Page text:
The tragic death of the stranded sperm whale attracted hundreds of people to Redcar, desperate for a view of the magnificent creature. Graeme Hetherington reports.

IT was a sad sight. The lifeless body of a once magnificent leviathan of the deep, so graceful in its natural environment, lying helpless on the sand.

Yesterday, its death created a great deal of interest, with hundreds of people coming to Redcar to have a look at the creature.

A police cordon was put in place to keep spectators at a safe distance, as rescuers struggled in vain to save the whale.

Maureen Bates, who was on the beach with her eight-yearold daughter, Megan, said: “We just wanted to come down and have a look for ourselves because it is probably the closest we are ever going to get to a whale in the sea.”

Trevor Atkinson said: “I came down to take photographs of the whale and couldn’t believe how big it was.

It’s very sad that it died but there was probably nothing that could have been done anyway.”

Brenda Henderson, from Durham, said: “It’s sad that the whale died but this was a oncein- a-lifetime opportunity and I felt I needed to come and have a look for myself.”

Experts now face the difficult task of disposing of the body as humanely and safely as possible.

The 44ft whale is believed to have become lost as it made its way from the frozen North towards the North Atlantic.

Any whales that are stranded around the UK’s coastline become the property of the Queen through the Receiver of Wreck, which is part of the Coastguard Agency.

However, the carcasses are usually cut up into manageable sizes and taken to a specialist processing plant – in this case to one in Tow Law, County Durham.

Richard Ilderton, a volunteer for the British Divers Marine Life Rescue, said: “While we have whales in the North Sea, it is not a suitable environment for a sperm whale because the food supply is not there.

“It doesn’t eat, it becomes malnourished, it becomes dehydrated because whales do not drink – they get their liquid from their food. It can cause all sorts of health problems and ultimately results in something like this happening.

“We have taken samples from the body and staff from the Zoological Society in London are going to carry out a post-mortem on the whale before it will be cut down into smaller pieces and removed from the beach.

“We have to cut the whale up to prevent it becoming an environmental problem, we are unable to bury it because it could become a health hazard.

“Towing back out to sea is not an option because it could pose a hazard in a busy seaway and blowing up it is no longer really an option because of the mess it makes.”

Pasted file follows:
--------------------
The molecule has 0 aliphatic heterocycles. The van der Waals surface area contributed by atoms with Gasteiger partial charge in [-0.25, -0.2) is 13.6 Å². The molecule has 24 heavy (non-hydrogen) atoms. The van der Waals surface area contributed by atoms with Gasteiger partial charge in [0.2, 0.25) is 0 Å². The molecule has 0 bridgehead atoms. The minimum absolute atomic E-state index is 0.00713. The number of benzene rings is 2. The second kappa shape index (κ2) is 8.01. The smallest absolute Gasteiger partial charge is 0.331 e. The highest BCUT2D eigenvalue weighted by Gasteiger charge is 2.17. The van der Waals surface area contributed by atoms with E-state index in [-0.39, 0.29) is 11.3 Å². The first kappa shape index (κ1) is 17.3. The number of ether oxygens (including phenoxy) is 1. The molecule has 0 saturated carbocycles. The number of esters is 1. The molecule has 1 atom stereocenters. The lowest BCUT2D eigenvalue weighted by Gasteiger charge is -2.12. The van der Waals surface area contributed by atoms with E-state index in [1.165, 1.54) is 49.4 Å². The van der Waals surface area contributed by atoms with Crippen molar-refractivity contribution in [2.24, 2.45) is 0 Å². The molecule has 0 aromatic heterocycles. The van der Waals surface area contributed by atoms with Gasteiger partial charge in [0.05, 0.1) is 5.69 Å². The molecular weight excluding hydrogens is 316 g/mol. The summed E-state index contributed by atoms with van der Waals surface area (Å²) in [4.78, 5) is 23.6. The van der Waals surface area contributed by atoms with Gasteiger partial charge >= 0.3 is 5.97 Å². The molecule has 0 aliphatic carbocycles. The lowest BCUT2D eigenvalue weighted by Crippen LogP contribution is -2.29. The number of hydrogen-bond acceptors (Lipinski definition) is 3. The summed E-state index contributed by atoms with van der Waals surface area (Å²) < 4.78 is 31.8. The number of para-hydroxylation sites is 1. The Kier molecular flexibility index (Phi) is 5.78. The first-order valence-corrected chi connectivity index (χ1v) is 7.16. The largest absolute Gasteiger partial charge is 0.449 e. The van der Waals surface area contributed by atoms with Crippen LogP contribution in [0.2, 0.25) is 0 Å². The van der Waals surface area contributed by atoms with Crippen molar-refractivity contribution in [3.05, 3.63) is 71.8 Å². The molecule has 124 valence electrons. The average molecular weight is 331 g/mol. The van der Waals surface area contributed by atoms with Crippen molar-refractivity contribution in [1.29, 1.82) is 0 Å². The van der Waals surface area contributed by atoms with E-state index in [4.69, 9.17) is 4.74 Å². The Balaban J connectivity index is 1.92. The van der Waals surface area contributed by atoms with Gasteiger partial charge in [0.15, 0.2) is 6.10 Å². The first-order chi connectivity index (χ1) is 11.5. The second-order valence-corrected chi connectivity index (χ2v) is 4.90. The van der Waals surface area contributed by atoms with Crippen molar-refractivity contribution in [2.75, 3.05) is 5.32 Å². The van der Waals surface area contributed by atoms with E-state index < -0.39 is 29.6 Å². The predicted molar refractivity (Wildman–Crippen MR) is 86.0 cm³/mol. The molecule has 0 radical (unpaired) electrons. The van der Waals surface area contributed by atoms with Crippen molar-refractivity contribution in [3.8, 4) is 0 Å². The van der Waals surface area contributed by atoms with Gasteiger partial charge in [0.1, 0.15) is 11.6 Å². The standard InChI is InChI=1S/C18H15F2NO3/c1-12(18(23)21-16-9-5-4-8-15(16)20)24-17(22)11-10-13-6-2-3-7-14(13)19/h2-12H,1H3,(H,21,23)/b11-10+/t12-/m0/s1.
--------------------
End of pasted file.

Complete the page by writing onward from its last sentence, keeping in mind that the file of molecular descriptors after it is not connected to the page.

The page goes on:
The attempt to pull the 20- tonne whale to drier sand using a digger was hampered by the incoming tide.

The team behind the operation was forced to chain it to the sea wall to prevent it floating out to sea. Redcar and Cleveland Borough Council took responsibility for the disposal of the huge carcass.

The whale remained on the beach overnight, watched by security guards, before a postmortem examination due to be carried out by zoologists this morning.

Councillor Steve Goldswain, the cabinet member for community safety, praised the hard work of everyone involved in the task.

The council worked alongside the RNLI, the Zoological Society of London, Cleveland Fire Brigade, Cleveland Police, the Coastguard, Carillion, the Buckler demolition firm and the British Divers Marine Life Rescue charity.

He said: “This has been an extremely lengthy and complicated operation, with both the welfare of the stranded whale and the safety of the hundreds of onlookers needing to be taken into account.

“We are extremely grateful for the expertise, professionalism and support of all the agencies which came together in such trying circumstances.”

Sperm whales – the facts

• The sperm whale is the largest toothed animal in the world, with adult bull males measuring up to 20.5 metres long and weighing up to 57,000kg.

• The brain of the sperm whale is the largest of any animal that has ever lived, weighing in at up to 18lb.

• The sperm whale can descend to more than 1,000 metres, making it the deepest diving of any of the great whales. It can stay submerged for more than an hour.

• Sperm whales are protected under the Endangered Species Act and the Marine Mammal Protection Act. The primary reason for the species’ decline was commercial whaling.

• The sperm whale gets its name from spermaceti, the wax present in its head cavities and originally mistaken for sperm. It was used in cosmetics, leatherworking and lubricants.

• A substance called ambergris, produced in the digestive system of sperm whales, was prized for centuries for use in perfumes and as an aphrodisiac. It is thought to be formed by squid beaks irritating the stomach lining.

• Sperm whales eat about three per cent of their body weight every day. Their diet mainly consist of squid, octopus and other fish.

• Female sperm whales are extremely social, staying in pods of about a dozen individuals and their young. Males leave these schools at a young age and tend to disperse into smaller groups, eventually living solitary lives.

• Moby Dick, widely considered a literary masterpiece, tells the story of Captain Ahab’s obsessive quest for revenge against a ferocious white sperm whale that bit off his leg.

• Fights between sperm whales and giant squid may not be confined to movies and the imaginations of Victorian whalers. Scientists have evidence that battles between them actually take place. Sperm whales often have circular scars that match the giant squid suckers and body parts have been found in their stomachs.